# A proof the Empty Set is unique

## Homework Statement

The problem is to prove that there is only one empty set.

Let A and B be empty sets,

A is a subset of B and B is a subset of A (by the definition that the empty set is a subset of every set)

So A=B (by definition)

By convention, all empty sets are equal. Therefore, there is only one empty set.

I'm fine with everything except the last line. I don't know if its my wording but something just doesn't feel right about it.

It does make sense. The last line seems to be a form of the statement that "the Empty Set" is unique. The proof you presented shows that any two arbitrarily given empty sets are equal. For instance, if you were to say without loss of generality that set A is "the" empty set and set B is another arbitrarily given empty set, the fact that they are equal is proof that any set which is considered an empty set must be equivalent to "the" empty set.

Does that help at all?

That does. The more specific I can make it, the better. Thank you!

One suggestion I will make is that you take out the phrase "by convention" if you can and make it more centered around what you mention in the proof. I could be wrong, but I have always understood the phrase "by convention" to imply some sort of already taken for granted assumption. If you cut that and say something pointing out the fact that since any set which has all of the properties of the Empty Set must be, by your proof, equivalent to the Empty Set, it keeps it from implying any general assumption.

I of course could be off base with my understood meaning of "by convention", but still just a suggestion. :)

haruspex
Homework Helper
Gold Member
I would have thought that the definition of two sets being equal is that every element of one is also an element of the other. Uniqueness of the empty set follows fairly swiftly.

HallsofIvy
Homework Helper
I would have thought that the definition of two sets being equal is that every element of one is also an element of the other. Uniqueness of the empty set follows fairly swiftly.
Right. Suppose A and B are empty sets. What can we say about the statement "if x is in A then x is in B"? What about "if x is in B then x is in A"?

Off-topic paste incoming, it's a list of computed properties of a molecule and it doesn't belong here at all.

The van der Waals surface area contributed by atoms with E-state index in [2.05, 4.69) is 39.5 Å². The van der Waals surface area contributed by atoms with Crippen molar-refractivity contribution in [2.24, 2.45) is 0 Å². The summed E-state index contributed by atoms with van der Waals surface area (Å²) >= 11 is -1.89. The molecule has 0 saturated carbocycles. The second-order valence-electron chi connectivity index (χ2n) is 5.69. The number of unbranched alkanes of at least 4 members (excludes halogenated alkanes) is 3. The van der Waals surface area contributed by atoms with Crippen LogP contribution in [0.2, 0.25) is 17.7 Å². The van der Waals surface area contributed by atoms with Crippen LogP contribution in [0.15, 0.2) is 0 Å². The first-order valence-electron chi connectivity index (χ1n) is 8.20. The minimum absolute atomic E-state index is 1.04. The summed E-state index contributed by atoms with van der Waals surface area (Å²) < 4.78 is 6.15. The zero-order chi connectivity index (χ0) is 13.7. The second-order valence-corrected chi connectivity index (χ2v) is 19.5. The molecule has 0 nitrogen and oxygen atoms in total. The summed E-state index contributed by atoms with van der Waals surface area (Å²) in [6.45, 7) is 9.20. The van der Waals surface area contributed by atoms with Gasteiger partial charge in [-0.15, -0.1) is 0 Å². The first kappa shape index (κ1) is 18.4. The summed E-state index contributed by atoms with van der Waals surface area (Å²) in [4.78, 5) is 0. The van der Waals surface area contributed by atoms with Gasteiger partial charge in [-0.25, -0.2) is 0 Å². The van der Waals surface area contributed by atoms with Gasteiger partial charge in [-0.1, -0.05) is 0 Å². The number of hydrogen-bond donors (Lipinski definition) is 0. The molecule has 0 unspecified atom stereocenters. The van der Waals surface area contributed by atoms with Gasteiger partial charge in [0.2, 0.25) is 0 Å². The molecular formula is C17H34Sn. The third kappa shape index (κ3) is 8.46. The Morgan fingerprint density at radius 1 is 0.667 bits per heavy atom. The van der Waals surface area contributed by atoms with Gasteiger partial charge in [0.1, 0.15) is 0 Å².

(Note: if P is a false statement then "if P then Q" is a true statement for any Q.)

Charles Stark, I think your proof is good until you suddenly state "By convention all empty sets are equal". If it were true by "convention" you couldn't prove it!

Stephen Tashi
A is a subset of B and B is a subset of A (by the definition that the empty set is a subset of every set)

What definition of "empty set" are you using? If it is a theorem that the empty subset is a subset of every set then don't say that result is true "by the definition".

Right. Suppose A and B are empty sets. What can we say about the statement "if x is in A then x is in B"? What about "if x is in B then x is in A"?
(Note: if P is a false statement then "if P then Q" is a true statement for any Q.)

Charles Stark, I think your proof is good until you suddenly state "By convention all empty sets are equal". If it were true by "convention" you couldn't prove it!

Ooof Logic! I need to brush up on truth tables. As for the "convention", that's what was bothering me the most. I was reading some proofs on related topics and I saw a lot of "by convention" I think I just threw it on there.

What definition of "empty set" are you using? If it is a theorem that the empty subset is a subset of every set then don't say that result is true "by the definition".

Another mistake, I thought it was listed as a definition in my book but it was listed as a convention. They asked for the class to reference definitions or statements from the book. Thank you!